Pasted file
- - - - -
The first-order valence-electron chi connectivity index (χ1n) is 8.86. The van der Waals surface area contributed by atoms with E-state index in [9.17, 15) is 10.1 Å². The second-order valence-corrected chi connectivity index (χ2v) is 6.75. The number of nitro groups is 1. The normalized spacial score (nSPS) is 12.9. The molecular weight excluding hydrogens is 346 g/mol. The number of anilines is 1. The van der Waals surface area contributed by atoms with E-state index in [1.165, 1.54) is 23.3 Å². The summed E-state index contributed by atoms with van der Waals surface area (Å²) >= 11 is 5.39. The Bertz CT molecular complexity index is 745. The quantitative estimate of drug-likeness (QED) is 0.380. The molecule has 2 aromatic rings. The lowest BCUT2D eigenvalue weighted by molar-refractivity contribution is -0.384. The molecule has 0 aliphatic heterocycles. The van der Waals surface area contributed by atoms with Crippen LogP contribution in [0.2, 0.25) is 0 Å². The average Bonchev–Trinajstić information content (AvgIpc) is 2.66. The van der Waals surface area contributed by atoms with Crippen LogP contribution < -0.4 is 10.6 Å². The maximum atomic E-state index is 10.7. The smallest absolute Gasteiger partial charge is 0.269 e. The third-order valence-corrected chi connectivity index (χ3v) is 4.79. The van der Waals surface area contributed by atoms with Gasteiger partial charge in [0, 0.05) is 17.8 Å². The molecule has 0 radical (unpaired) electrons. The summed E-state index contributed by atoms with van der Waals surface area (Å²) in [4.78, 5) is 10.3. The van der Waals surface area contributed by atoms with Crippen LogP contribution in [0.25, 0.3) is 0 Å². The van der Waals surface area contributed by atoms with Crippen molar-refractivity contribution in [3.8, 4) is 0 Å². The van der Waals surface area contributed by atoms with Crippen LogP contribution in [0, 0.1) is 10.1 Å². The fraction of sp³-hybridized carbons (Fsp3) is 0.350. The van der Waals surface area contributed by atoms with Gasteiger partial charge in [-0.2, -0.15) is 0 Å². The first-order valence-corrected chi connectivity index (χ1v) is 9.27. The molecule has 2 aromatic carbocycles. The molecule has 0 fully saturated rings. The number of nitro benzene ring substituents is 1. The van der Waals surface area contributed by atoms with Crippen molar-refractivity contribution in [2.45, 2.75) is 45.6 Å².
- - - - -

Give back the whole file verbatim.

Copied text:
The first-order valence-electron chi connectivity index (χ1n) is 8.86. The van der Waals surface area contributed by atoms with E-state index in [9.17, 15) is 10.1 Å². The second-order valence-corrected chi connectivity index (χ2v) is 6.75. The number of nitro groups is 1. The normalized spacial score (nSPS) is 12.9. The molecular weight excluding hydrogens is 346 g/mol. The number of anilines is 1. The van der Waals surface area contributed by atoms with E-state index in [1.165, 1.54) is 23.3 Å². The summed E-state index contributed by atoms with van der Waals surface area (Å²) >= 11 is 5.39. The Bertz CT molecular complexity index is 745. The quantitative estimate of drug-likeness (QED) is 0.380. The molecule has 2 aromatic rings. The lowest BCUT2D eigenvalue weighted by molar-refractivity contribution is -0.384. The molecule has 0 aliphatic heterocycles. The van der Waals surface area contributed by atoms with Crippen LogP contribution in [0.2, 0.25) is 0 Å². The average Bonchev–Trinajstić information content (AvgIpc) is 2.66. The van der Waals surface area contributed by atoms with Crippen LogP contribution < -0.4 is 10.6 Å². The maximum atomic E-state index is 10.7. The smallest absolute Gasteiger partial charge is 0.269 e. The third-order valence-corrected chi connectivity index (χ3v) is 4.79. The van der Waals surface area contributed by atoms with Gasteiger partial charge in [0, 0.05) is 17.8 Å². The molecule has 0 radical (unpaired) electrons. The summed E-state index contributed by atoms with van der Waals surface area (Å²) in [4.78, 5) is 10.3. The van der Waals surface area contributed by atoms with Crippen LogP contribution in [0.25, 0.3) is 0 Å². The van der Waals surface area contributed by atoms with Crippen molar-refractivity contribution in [3.8, 4) is 0 Å². The van der Waals surface area contributed by atoms with Crippen LogP contribution in [0, 0.1) is 10.1 Å². The fraction of sp³-hybridized carbons (Fsp3) is 0.350. The van der Waals surface area contributed by atoms with Gasteiger partial charge in [-0.2, -0.15) is 0 Å². The first-order valence-corrected chi connectivity index (χ1v) is 9.27. The molecule has 2 aromatic carbocycles. The molecule has 0 fully saturated rings. The number of nitro benzene ring substituents is 1. The van der Waals surface area contributed by atoms with Crippen molar-refractivity contribution in [2.45, 2.75) is 45.6 Å².